Book Diary: Leaving the Atocha Station (Ben Lerner)

I felt two very particular things about this novel: one that it is a really brilliant work of literature and two, that I was lucky to have an experience of reading it (that I’m not sure I’ve ever had before) whereby I could imagine the places described, revisiting them in my own memories.  Within this, I could also empathise with the particular alienation of having a kind of ‘half-of’ a second-language.

I also felt a third thing, but it wasn’t related to the novel directly, it was as a result of reading the novel whilst planning my own forthcoming, extended trip to Madrid.  I don’t know whether I’m now more excited, or more frightened.  I’ve been sliding up and down and all around the spectrum already and reading Leaving the Atocha Station has increased this turbulence.  On the one hand there is massive excitement, due mostly to the idea of ‘possibility’ and on the other, sheer terror and panic.

On the side of excitement, Lerner describes the kind of prescribed, organised freedom, which is certainly the kind that appeals to me and which provides the structure and the inspiration for my own trip:

I had the endless day, months and months of endless days, and yet my return date bounded this sense of boundlessness, kept it from becoming threatening.

And the building feeling of euphoria that follows this realisation:

… love for that other thing, the sound absorbent screen, life’s white machine, shadows massing in the middle distance, although that’s not even close, the texture of et cetera itself.

However, on the flip-side there is the sensation of becoming suddenly conscious of being somewhere far away and strange, and for a long time:

It was like failing to have awoken at the right point in a nightmare; now you had to live in it, make yourself at home.


Returning to the issue of language, my experience of learning Spanish has been one of massive highs and lows, setting it apart from any other learning I have ever done.  I feel wretched when I think of all those words; verbs, conjunctions, grammatical idiosyncracies, all the ever-moving slang, stretching out, unlearned, before me.  Then, if I manage to dash off a sentence, in speech or written down, without having to think about it, no matter now simple, I feel elated.  Currently, when listening to native speech, this is where I’m at:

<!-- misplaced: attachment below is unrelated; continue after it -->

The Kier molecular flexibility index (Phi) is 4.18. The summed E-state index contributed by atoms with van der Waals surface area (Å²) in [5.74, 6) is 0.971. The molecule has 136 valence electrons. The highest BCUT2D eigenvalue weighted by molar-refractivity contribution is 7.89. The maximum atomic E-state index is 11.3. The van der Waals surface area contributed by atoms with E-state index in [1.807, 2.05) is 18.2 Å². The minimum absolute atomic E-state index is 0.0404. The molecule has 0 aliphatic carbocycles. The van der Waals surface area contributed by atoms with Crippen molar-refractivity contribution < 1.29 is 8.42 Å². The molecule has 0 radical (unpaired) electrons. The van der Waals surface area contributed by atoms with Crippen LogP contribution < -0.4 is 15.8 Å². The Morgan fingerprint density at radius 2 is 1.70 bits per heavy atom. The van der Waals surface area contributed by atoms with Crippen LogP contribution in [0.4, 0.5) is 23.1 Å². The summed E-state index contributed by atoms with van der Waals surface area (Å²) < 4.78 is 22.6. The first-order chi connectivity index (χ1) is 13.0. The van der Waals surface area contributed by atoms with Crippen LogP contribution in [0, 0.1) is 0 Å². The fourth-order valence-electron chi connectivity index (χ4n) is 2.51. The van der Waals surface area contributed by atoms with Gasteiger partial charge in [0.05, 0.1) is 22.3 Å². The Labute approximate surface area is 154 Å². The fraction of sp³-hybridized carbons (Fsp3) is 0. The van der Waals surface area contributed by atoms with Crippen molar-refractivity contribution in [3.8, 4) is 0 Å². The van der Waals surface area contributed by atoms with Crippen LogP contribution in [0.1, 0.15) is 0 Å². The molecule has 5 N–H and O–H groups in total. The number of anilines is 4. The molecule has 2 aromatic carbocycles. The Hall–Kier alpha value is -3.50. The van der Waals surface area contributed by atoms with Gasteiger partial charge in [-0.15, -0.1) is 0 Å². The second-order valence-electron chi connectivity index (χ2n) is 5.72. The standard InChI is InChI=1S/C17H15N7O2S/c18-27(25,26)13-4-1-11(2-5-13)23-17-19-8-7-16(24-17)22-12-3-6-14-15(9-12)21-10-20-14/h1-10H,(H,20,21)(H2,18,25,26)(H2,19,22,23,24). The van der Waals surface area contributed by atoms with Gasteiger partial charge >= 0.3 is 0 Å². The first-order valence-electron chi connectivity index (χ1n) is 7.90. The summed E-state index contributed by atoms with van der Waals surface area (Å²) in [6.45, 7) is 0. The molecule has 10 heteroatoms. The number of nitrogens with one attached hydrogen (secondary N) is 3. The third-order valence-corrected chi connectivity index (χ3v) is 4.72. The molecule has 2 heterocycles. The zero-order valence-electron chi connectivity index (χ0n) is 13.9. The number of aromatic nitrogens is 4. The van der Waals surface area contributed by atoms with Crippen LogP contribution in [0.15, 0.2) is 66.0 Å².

I formed several possible stories out of her speech, formed them at once, so it was less like I failed to understand than that I understood in chords, understood in a plurality of words.

When Lerner describes this so beautifully and raises these worlds between languages higher than merely a lack of communication, I feel not so bad about it.  Until the next shameful moment that is

I managed, in reading the novel, which is almost totally in English, to have a new language experience too.  When reading the conversations Adam relates in English in the novel (but that obviously originally took place in Spanish), I would test myself to see if I could have had those conversations in Spanish myself.  If I couldn’t, or didn’t have all the words necessary, I would look up the English words in Spanish and then, with myself, I would have the conversation again, so that these words had a journey from Spanish, to fictionalised English, back to a different Spanish, or a different way of expressing the original, real meaning than it would have had in the beginning.  Alongside this, I was also making a list of English words in English that I had never heard before and looking up their meanings.


I think the worry that I’m left with, insomuch as I related this novel to myself and so taking aside its merits as a work of literature, is that it’s hard to want to have an experience of an experience, like the protagonist Adam, but as chaotic and occasionally frightening and sad as his is, I also I don’t want to feel like a tourist, but why not and to what extent I want to surpass that label I don’t know, and as Adam describes, tourists who don’t want to be tourists are the worst frauds of all:

I reserved my most intense antipathy for those Americans who attempted to blend in, who made Spanish friends and eschewed the company of their countrymen, who refused to speak English and who, when they spoke Spanish, exaggerated the peninsular lisp.

I’ll just have to wait and see what happens I suppose, but there is something heartbreaking about knowing that no matter what effort I make, I’ll always be on the outside of this country and its language.  In the novel, Teresa comes to represent the whole of Spain for me (‘where did they learn to smile like that?’).  I have extrapolated out Teresa’s grace, as described by Adam, to become my view of the Spanish nation.  All Spaniards appear to me to have this grace and ease, the cities too are elegant and effortless and to know that I’ll only be ever able to say that objectively, and never to feel it within myself, is a bit sad.  Perhaps at least it gives me permission to be a tourist, and so to enjoy Madrid hedonistically, selfishly.


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